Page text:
The year ended with them settling on their product line and their manufacturer but their funds had run dry. Year three was spent fundraising and knocking at the bank’s doors.

The banks saw her as absurd as she was yet to have a business at hand hence all turned her away.

While in her frustration, two investors out of the many she had gotten in touch with nodded to her deal.

She needed around $200,000 which was equivalent to Sh16 million then but with the investors, she only managed to raise Sh6 million.

She used the two investors as leverage to raise the balance which she did. Chase Bank, now SBM Bank, agreed to give her a loan of Sh10 million. It all now aligned and the dream was now set to come to life though at a cost of 19 per cent equity stake issued to the investors and a huge loan from the bank.

Going to market

She did not doubt her Suzie Beauty product and was fully convinced from her research, it was tailored and positioned for the market with its values being great quality and affordability for the African woman.

With money at hand, she made an order for the first consignment. While the manufacturers attended to her order, she started knocking on doors of outlets she wanted the Suzie beauty brand to be stocked.

Most outlets were open to the idea and agreed verbally to her proposal so it was a matter of time to completely hit the ground running.

When the products hit the market in May 2012 she had conceived her second born but that never deterred her ambitions as while heavily pregnant she was running up to distribute amongst the outlets that had given her a nod.

However, some of the outlets that had verbally agreed to her proposal changed their minds when the goods landed on the market.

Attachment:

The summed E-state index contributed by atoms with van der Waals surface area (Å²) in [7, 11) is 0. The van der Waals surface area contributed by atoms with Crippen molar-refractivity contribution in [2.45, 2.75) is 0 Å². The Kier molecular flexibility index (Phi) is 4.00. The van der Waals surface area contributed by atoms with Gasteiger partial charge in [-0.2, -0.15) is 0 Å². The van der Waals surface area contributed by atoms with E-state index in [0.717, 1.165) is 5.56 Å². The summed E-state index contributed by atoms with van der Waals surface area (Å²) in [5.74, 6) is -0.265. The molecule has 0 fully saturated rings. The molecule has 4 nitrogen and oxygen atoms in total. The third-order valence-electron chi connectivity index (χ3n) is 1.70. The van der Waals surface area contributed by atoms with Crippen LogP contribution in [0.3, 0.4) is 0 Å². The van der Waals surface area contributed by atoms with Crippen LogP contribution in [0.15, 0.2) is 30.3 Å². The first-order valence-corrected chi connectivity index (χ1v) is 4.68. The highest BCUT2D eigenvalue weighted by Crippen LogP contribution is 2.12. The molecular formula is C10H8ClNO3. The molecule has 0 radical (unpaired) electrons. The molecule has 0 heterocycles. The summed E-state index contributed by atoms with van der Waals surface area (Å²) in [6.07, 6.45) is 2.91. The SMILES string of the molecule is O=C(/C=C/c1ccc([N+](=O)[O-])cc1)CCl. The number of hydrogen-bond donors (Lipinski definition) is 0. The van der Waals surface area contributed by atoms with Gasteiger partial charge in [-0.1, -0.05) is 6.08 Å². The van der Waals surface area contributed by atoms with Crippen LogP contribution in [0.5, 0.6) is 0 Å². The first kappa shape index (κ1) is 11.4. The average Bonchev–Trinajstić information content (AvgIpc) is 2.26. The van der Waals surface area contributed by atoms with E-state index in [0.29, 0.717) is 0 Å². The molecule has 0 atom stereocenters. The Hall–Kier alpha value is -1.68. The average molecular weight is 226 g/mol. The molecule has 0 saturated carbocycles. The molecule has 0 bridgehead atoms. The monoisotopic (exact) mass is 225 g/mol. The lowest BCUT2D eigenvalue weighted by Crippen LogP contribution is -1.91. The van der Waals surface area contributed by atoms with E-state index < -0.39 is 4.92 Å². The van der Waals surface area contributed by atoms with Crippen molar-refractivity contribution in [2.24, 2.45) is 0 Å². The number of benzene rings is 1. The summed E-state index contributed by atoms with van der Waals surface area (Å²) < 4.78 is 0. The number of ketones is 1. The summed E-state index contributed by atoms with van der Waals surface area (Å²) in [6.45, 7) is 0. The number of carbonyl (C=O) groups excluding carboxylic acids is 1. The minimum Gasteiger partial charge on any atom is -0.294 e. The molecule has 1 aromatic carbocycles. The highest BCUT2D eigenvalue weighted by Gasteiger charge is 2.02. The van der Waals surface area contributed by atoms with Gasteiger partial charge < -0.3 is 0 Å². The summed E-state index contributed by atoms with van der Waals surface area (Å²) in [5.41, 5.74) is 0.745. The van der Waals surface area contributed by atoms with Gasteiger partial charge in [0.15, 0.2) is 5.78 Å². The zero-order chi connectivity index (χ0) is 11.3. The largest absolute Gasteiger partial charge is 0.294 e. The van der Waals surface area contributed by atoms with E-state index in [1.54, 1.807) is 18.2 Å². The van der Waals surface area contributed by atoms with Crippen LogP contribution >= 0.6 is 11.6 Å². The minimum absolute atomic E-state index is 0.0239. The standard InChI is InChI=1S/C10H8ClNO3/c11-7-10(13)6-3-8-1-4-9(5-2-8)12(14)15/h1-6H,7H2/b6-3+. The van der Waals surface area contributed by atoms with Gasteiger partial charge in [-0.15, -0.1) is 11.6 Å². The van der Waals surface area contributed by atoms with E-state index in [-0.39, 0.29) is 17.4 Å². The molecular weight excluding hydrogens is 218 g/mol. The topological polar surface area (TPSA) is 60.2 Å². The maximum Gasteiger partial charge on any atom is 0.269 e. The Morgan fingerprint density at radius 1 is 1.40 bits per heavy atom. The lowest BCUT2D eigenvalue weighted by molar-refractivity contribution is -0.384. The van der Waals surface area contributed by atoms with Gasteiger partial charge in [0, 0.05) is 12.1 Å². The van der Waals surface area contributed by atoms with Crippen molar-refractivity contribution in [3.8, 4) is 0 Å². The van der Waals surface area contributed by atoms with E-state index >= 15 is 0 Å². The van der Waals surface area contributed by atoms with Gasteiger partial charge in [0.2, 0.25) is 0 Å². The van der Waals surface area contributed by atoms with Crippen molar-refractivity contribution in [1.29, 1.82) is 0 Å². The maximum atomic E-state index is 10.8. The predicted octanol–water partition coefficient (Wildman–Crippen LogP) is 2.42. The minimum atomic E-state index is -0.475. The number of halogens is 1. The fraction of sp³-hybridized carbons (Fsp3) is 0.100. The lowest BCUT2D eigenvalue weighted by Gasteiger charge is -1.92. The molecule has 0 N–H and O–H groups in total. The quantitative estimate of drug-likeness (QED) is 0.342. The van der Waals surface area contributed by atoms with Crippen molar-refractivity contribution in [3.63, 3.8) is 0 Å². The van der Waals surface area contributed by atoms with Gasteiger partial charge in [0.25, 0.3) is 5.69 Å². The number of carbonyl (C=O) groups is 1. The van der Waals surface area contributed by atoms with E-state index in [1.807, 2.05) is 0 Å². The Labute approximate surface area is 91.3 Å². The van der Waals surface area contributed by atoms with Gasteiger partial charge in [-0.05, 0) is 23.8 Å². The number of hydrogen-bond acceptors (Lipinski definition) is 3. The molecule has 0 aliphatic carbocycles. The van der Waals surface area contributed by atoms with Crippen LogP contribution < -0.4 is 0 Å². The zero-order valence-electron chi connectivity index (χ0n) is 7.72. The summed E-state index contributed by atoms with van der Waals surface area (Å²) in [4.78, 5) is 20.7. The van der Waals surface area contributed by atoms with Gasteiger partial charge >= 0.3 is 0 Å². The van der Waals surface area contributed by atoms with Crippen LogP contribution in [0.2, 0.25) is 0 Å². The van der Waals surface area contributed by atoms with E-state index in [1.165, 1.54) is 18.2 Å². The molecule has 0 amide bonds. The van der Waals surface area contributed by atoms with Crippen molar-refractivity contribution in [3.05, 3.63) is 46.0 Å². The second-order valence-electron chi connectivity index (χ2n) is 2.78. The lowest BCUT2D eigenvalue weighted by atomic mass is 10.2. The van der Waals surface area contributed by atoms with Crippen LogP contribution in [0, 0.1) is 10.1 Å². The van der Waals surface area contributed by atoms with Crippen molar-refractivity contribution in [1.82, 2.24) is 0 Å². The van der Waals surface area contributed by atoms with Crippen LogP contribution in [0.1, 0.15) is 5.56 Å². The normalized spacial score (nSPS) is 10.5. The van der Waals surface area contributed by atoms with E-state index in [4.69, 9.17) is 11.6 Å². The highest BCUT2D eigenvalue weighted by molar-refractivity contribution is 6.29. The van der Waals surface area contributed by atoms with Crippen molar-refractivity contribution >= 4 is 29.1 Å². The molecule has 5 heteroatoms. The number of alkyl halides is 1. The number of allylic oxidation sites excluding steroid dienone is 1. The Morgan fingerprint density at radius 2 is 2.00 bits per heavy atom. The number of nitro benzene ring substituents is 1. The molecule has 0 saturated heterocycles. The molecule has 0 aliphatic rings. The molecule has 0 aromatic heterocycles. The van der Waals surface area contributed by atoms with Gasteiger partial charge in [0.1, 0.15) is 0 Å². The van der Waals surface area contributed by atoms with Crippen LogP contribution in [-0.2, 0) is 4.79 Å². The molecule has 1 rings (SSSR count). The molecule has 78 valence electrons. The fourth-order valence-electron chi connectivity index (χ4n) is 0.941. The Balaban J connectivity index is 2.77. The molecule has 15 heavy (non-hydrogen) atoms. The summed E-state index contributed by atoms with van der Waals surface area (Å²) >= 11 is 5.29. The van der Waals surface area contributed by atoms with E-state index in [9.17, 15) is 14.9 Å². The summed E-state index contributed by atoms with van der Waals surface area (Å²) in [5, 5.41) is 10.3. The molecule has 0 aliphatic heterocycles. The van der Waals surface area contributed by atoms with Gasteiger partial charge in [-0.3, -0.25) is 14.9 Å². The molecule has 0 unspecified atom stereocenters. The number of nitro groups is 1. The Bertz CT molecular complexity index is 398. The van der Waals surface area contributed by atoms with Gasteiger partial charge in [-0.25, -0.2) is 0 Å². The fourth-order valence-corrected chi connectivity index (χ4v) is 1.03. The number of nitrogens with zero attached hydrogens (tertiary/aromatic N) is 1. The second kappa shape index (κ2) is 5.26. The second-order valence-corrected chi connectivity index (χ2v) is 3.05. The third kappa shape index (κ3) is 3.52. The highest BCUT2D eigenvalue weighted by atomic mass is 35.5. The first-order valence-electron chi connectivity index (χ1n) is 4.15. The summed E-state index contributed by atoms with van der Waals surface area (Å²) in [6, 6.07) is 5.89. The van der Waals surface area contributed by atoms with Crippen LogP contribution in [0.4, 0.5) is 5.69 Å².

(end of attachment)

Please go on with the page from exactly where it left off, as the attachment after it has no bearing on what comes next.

Some of the ones who accepted did not oblige with her brand requirements and positioning of the Suzie Beauty brand hence she took them off their shelf.

Brand positioning

She was quite clear about what she was working towards hence categorical on her brand positioning from the onset.

The first year was a success as the products quickly moved off the shelf. Demand was a none issue. She confessed to me that she had no marketing budget but fully relied on PR.

“Between getting an article of yourself on the paper or the different platforms and paying hundreds of thousands for an advertisement for a placement, which has more value? PR of course! I used my mouth to get my way through and it fully worked for me as a brand as well as for Suzie Beauty,” she recalls. 

Business plateau

Four years into the business, she started to see the business plateau as they had limited resources to grow further. She was also at the time doubling up as the CEO of the company, a position that she did not like and limited her creative input in the course of the business.

At this point, she was out looking for a partner to come on board, and coincidentally also Flame Tree Group was in the market open for an acquisition of a beauty line to add to their existing asset brands.

Through a friend, she was introduced to the leadership of Flame Tree group in 2015 and they initiated a conversation on the potential acquisition.

Flame Tree Group was clear from the onset that they wanted a full one hundred per cent acquisition “Suzie’s baby”, as she describes the business, it would be in someone’s hands a thought that was not sitting quite well with her. They however struck out a deal with Flame Tree Group with a clause inserted that Suzie would be the Chief Creative Officer of the Suzie beauty brand for five years upon acquisition.

The term would be reviewed on its expiry.

The considerations she made while deciding with her husband, who was an equal partner in the business, were that she would still have a role in the business after the acquisition, the business debt would be completely paid and the initial investors would be bought off.

The exact value of the deal has never been disclosed but on pestering Suzie on the value she did not quite give out the exact value after selling her stake, but it ranged between Sh50 million and Sh100 million.

What a way to exit a business less than five years from when it commenced its operations.

 The writer is the author of Business Conquest where this story was extracted from.